She states,

“This book explains how this new use of the mind allows God to come alive for people. It explains what people learn, how deep the learning goes, and how powerful it is. My goal is to help nonbelievers understand this learning process. This will not turn the skeptic into a believer, but it will help to explain how a reasonable person could choose to become and remain this kind of Christian. Perhaps that will serve as a bridge across the divide, and help us to respect one another.”[1]

Thus, writing for an audience of skeptics, Luhrmann explains that the way many evangelical Christians experience God feels very real because they train the mind to interpret reality in a way consistent with their belief system. She argues that these mental processes have many parallels with many studies of the mind found in the field of psychotherapy. Thus, there is a logical explanation why these reasonable people speak of God as if He were real, even though He is invisible and the Bible is full of apparently absurd beliefs.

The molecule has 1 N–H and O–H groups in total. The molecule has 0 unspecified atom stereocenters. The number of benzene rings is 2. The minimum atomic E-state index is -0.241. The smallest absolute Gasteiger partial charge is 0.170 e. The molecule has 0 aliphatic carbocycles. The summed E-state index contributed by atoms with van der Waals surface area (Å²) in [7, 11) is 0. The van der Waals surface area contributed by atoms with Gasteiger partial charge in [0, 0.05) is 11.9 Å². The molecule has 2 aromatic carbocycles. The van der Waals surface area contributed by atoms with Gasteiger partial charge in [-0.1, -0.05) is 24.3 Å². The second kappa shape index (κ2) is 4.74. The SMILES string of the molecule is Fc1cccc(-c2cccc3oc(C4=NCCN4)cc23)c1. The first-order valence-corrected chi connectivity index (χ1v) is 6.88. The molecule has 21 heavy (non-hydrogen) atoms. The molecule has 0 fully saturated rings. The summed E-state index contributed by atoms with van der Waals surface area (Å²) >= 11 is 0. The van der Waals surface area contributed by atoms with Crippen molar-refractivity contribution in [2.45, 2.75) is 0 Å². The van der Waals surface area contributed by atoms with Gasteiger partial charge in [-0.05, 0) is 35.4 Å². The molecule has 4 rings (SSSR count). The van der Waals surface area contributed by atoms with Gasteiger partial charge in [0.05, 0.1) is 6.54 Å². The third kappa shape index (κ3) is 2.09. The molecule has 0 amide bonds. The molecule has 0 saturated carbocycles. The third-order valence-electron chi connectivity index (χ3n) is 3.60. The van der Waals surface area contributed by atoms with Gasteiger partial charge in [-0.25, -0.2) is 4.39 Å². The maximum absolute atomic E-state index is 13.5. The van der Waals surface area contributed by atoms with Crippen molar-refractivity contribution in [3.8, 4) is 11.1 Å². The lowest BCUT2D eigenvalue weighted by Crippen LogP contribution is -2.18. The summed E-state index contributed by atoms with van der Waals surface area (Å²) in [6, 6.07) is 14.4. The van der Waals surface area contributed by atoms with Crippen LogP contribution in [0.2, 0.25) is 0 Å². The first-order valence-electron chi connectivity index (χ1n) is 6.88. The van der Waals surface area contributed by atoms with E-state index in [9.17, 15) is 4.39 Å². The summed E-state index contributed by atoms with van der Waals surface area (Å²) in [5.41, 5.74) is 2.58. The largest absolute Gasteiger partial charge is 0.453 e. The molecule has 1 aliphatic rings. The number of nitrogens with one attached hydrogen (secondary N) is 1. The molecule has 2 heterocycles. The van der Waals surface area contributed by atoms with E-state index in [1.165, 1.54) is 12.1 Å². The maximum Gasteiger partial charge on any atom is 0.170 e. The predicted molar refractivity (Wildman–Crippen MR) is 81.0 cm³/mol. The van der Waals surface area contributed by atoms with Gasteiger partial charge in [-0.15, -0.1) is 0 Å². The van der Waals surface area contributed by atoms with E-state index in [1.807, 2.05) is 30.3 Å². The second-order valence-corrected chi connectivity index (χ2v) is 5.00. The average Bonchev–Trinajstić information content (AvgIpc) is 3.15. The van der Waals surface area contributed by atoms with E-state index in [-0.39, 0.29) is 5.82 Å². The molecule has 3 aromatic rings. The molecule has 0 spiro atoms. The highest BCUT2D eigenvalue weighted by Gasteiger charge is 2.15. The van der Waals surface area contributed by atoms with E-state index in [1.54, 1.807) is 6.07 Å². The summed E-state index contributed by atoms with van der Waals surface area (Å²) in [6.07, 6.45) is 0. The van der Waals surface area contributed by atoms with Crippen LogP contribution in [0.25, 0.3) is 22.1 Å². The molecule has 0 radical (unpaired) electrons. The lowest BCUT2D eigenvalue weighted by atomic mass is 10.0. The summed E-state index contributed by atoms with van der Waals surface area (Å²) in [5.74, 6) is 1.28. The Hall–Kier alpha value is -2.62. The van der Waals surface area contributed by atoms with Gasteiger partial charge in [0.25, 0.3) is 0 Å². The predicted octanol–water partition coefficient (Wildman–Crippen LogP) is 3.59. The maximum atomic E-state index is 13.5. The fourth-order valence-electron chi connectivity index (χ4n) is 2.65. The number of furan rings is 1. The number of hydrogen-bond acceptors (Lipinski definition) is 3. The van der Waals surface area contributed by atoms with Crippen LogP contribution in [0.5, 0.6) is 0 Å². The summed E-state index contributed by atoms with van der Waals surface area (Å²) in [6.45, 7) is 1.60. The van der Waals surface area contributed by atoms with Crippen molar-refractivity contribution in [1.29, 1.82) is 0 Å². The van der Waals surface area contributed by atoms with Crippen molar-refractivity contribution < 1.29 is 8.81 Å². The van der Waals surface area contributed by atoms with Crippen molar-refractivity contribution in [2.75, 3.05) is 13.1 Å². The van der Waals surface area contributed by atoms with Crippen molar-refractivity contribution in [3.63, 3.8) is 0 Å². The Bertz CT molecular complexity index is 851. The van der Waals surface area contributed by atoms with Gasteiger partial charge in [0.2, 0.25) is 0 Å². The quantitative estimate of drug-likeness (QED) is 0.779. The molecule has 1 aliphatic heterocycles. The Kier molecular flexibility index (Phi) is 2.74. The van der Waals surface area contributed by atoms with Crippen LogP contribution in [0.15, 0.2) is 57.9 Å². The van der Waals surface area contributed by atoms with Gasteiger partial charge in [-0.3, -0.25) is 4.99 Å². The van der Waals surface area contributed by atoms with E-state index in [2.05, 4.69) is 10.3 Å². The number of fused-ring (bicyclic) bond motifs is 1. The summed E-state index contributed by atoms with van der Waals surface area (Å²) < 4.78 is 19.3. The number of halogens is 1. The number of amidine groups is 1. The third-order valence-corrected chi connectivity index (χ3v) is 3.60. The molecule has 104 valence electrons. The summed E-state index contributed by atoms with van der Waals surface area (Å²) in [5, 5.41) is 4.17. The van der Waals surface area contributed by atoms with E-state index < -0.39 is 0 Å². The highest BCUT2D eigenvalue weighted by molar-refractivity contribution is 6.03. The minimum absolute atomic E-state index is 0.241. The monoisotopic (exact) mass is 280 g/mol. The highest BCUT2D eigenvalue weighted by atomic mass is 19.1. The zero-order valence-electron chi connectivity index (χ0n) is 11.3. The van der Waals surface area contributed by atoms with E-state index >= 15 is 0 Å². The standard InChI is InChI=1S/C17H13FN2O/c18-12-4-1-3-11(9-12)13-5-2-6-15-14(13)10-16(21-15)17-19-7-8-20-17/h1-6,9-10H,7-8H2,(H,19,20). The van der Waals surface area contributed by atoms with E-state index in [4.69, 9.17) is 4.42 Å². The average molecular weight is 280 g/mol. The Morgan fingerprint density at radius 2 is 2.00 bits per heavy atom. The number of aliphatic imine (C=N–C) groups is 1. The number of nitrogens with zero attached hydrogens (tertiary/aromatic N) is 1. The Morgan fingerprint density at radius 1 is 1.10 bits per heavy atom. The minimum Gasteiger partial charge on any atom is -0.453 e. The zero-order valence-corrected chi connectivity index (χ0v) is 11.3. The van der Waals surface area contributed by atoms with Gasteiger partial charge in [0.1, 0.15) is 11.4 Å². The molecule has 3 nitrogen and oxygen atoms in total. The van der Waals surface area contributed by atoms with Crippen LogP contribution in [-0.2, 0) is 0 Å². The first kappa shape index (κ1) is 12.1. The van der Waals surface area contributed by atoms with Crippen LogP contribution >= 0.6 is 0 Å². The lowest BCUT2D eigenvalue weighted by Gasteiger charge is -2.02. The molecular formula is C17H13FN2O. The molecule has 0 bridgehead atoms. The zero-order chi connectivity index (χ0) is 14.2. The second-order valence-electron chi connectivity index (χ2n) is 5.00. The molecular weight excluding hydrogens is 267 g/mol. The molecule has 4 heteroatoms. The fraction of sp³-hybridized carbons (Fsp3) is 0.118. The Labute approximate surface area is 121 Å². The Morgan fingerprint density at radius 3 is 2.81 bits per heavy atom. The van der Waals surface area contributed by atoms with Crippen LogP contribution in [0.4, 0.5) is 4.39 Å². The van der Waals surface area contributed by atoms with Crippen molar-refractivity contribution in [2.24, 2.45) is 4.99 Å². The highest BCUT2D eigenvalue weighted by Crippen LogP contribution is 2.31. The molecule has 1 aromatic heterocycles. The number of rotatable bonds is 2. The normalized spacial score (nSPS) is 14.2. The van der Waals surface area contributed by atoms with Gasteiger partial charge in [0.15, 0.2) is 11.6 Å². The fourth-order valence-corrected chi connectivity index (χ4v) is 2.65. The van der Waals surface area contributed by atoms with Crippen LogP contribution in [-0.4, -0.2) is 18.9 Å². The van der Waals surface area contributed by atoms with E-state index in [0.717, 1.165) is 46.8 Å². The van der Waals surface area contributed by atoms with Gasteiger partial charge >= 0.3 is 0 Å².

She concludes,

“In the end, this is the story of the uncertainty of our senses, and the complexity of our minds and world. There is so little we know, so much we take on trust. In a way more fundamental than we dare to appreciate, we each must make our own judgments about what is truly real, and there are no guarantees, for what is, is always cloaked in mystery.”[2]


As a Christian who was not familiar with the Vineyard churches, this book helped me understand the historical background and the mindset that characterizes much of neo-Pentecostalism. It also helped me see the perspective in which a person who is not a born-again believer may perceive evangelicalism.